Let’s say you didn’t ‘keep it moving‘ and you met a few awesome new friends. Great! I’m sure your spidey sense is up and you’re making sure this is really just a chill hang out and not some secret plan to harvest your organs. Afterall, your new friends seem kinda stoned and a little drunk so I doubt one of them will be precise with a scalpel at this hour, anyway, you still don’t have to overshare all of your information. It’s not really necessary to tell people exactly which hotel you’re staying in or when you’re leaving the city or what tomorrow’s plans are. You can keep it vague. Tell them the neighborhood of the hotel if you want to be polite. Let them know you have a work conference tomorrow (even if it’s only for an hour in the morning) white lies aimed at your self-preservation are forgivable, if you believe in God, I think he will still let you into heaven.

Go With The Flow

Sometimes getting lost or ending up somewhere completely different is what makes the day magical. Don’t hold onto your plans too tightly, unless that’s the way you need to operate. Make new friends and find yourself at some hidden waterfall or eating in a weird shack in some corner of the city. Once in Ecuador, a random young man started talking to me while I was journaling on a park bench, we ended up talking for hours, and as I talked to him I was almost pickpocketed, I started wondering if he was somehow part of the pickpocketing plan. Am I some dumb tourist?! After another hour of conversation, I realized I was crazy about the pickpocket conspiracy and even crazier because I planned to get on a public bus with this guy and go get dinner. We had the best day, great conversation that was actually lots of miming and drawing and giggling, a yummy dinner, and then he shared my taxi home (again, was he trying to see where I lived?! Nope.) only to share a single kiss and then he got back in the taxi and went on his way. To this day, I think about what a pure, honest, and sweet day I had with him, Sup, Christian Edwardo?! I also think of how I could have immediately closed myself off to those few hours. Also, just FYI most foreign people you meet are not trying to kiss you, they’re just super curious about other cultures like you are too! If it feels awkward, keep moving, if not, converse!

Meet Other Single Females and Travelers

Or whomever. Traveling alone, it’s pretty easy to meet other travelers. Sometimes they don’t want to mingle, but most times they are happy to. It’s weirdly uncommon in the states to share a table or even a bench with a stranger, but while traveling, push yourself to ask, “may I sit here?” or “did you feel like company” if you see someone eating alone, especially if they’re just browsing through a city guide. Share a drink and your tips with them or ask them what their plans are for the next day. You don’t have to become BFFs, but a little connection when you’re far from home is really genuine and kind. They will appreciate it and if they don’t you can immediately tell and just keep moving. I’ve met some wonderful people all because they or I was brave enough to say a simple ‘Hi.’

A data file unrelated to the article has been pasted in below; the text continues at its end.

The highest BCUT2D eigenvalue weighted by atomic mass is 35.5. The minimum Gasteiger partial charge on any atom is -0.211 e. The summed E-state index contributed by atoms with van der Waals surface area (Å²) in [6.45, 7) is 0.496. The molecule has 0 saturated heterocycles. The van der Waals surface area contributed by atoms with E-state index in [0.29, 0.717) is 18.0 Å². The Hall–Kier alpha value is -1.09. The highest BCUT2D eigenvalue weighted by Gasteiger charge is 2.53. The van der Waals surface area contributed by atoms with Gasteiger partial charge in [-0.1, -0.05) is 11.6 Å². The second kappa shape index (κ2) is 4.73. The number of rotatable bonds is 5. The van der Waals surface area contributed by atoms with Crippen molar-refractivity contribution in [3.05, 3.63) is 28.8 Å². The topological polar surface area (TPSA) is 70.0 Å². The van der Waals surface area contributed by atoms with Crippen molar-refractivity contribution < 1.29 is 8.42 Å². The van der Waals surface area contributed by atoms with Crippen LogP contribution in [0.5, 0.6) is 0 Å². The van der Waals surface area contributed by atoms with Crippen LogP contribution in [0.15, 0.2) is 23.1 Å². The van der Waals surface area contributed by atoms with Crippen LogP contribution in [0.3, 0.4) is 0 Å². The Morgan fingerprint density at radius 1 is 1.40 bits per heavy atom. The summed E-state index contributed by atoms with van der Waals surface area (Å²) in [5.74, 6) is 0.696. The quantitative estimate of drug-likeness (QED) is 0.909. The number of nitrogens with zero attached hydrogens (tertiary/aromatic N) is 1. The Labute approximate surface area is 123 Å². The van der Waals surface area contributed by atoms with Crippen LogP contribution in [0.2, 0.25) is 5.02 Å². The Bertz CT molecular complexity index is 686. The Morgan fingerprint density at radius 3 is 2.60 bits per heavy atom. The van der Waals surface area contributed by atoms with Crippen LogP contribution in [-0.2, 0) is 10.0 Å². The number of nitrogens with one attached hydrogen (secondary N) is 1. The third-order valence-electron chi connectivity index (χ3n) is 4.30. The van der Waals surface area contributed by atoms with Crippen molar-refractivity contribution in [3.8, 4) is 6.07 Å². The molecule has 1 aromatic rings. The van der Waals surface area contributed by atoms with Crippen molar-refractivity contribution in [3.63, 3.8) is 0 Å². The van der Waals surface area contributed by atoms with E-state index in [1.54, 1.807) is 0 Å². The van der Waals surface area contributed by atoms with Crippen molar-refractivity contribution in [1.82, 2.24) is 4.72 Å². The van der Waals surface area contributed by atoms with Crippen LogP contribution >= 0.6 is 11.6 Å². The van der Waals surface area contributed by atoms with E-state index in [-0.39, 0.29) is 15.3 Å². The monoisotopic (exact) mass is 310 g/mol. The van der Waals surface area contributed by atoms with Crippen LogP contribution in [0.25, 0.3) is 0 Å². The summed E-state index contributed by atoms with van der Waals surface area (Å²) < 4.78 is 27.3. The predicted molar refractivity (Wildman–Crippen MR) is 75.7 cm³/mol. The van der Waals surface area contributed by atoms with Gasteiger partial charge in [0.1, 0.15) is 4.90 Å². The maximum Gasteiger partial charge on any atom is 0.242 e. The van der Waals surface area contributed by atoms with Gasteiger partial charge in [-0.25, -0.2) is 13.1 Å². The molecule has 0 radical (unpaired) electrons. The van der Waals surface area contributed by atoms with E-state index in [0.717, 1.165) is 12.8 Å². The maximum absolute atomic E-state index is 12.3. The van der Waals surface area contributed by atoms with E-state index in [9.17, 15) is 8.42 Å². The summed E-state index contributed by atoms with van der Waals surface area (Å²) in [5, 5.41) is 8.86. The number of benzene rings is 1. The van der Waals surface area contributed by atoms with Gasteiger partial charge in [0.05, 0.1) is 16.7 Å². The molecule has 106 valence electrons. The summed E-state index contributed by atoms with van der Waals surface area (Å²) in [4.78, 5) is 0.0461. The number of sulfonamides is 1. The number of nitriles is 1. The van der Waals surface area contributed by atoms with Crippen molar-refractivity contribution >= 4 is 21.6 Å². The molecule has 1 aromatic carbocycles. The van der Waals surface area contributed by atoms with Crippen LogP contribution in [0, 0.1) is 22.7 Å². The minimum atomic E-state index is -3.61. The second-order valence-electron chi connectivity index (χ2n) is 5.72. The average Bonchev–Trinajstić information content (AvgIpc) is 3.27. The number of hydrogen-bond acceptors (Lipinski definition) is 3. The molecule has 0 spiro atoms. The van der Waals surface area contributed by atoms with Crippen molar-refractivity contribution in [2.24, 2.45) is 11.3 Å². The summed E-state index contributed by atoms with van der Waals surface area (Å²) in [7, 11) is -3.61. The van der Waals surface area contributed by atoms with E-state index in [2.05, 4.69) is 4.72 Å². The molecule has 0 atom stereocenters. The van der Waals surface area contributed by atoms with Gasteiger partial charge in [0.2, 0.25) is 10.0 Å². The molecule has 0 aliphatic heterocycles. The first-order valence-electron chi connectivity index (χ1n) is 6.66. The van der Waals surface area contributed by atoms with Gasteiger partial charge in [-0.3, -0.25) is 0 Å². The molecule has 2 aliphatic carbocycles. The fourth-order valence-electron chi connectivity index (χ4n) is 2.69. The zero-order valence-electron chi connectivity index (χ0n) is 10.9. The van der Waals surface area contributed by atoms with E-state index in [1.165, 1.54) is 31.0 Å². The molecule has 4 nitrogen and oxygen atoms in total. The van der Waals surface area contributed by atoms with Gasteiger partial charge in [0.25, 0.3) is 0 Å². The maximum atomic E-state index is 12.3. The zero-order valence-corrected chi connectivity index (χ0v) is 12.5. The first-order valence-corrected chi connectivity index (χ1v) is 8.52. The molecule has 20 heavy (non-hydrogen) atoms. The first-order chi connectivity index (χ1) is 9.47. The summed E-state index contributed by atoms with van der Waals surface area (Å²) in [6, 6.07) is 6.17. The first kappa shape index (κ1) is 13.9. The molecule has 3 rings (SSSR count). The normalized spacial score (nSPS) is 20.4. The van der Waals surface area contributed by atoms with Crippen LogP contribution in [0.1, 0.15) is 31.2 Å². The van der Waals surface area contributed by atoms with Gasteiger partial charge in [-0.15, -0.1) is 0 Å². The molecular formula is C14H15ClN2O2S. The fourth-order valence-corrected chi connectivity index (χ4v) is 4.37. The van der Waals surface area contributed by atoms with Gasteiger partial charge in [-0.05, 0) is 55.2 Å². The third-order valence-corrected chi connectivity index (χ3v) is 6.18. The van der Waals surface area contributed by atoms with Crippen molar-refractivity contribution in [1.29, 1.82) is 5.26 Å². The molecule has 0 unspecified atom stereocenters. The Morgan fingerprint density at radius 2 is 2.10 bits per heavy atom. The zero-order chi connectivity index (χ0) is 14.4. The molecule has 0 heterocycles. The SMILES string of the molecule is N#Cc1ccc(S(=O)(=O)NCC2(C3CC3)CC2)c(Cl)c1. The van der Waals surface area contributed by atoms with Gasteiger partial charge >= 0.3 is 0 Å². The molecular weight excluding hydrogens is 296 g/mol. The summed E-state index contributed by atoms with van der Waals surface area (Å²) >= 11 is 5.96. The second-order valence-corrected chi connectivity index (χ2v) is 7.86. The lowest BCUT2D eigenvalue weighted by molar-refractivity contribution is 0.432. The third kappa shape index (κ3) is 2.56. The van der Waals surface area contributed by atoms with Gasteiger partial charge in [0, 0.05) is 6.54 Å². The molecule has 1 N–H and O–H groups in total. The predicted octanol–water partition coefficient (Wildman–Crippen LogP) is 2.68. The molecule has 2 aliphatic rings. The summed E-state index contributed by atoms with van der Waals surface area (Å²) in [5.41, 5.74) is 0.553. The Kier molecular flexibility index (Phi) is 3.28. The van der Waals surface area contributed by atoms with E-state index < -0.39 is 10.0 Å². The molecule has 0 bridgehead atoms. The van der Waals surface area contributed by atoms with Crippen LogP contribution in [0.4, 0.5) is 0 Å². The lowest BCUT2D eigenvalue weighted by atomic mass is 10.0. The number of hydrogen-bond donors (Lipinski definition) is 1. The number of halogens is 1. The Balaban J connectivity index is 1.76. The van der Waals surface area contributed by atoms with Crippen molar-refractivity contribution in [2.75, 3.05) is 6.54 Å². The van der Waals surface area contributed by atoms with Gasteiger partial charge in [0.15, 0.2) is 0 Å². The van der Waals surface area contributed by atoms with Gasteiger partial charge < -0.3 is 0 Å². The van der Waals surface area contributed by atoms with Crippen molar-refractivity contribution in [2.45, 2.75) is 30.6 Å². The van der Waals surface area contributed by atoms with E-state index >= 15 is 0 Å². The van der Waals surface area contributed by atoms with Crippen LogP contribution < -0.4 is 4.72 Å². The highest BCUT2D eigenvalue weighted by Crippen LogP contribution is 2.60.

Get Home Before Dark

This isn’t completely necessary, but I find it is best to at least be on your block or in the neighborhood of your hotel once the streetlights turn on. Everything just seems a bit scary and shady after dark, nah? You would probably feel this way in the unfamiliar corners of your hometown city, so why would this be any different. Plan to get home before dark and if you want, refresh yourself and then go out in your neighborhood after dark. Ensure that where you’re staying and walking is considered safe, follow the next rule, and you’ll be fine.

Do Not Get Wasted Drunk

This is a tip for all women all the time, but hey, it’s worth sharing here. Sometimes you meet new pals whether they’re locals or other travelers and you want to hang, that’s cool! Take it slow though. These humans are still strangers and substances add another level of unknown and therefore danger to every situation. Always watch your drinks, consume a bunch of water while you’re drinking alcohol, and leave before you get too tipsy. There is always tomorrow.

Develop Helpful Routines

Katie here : Often times we’re traveling to get out of our old routines and embrace new experiences. But, when I’m traveling alone, sometimes I find a bit of a routine comforting, AND it can help with many of the points discussed above. A very simple routine is to have breakfast or coffee at the same cafe for a couple of days in a row. If you sit down and interact with the cafe staff, it’s likely that they will remember you. And very quickly they become another group of locals that you can ask for suggestions and/or help navigating the city.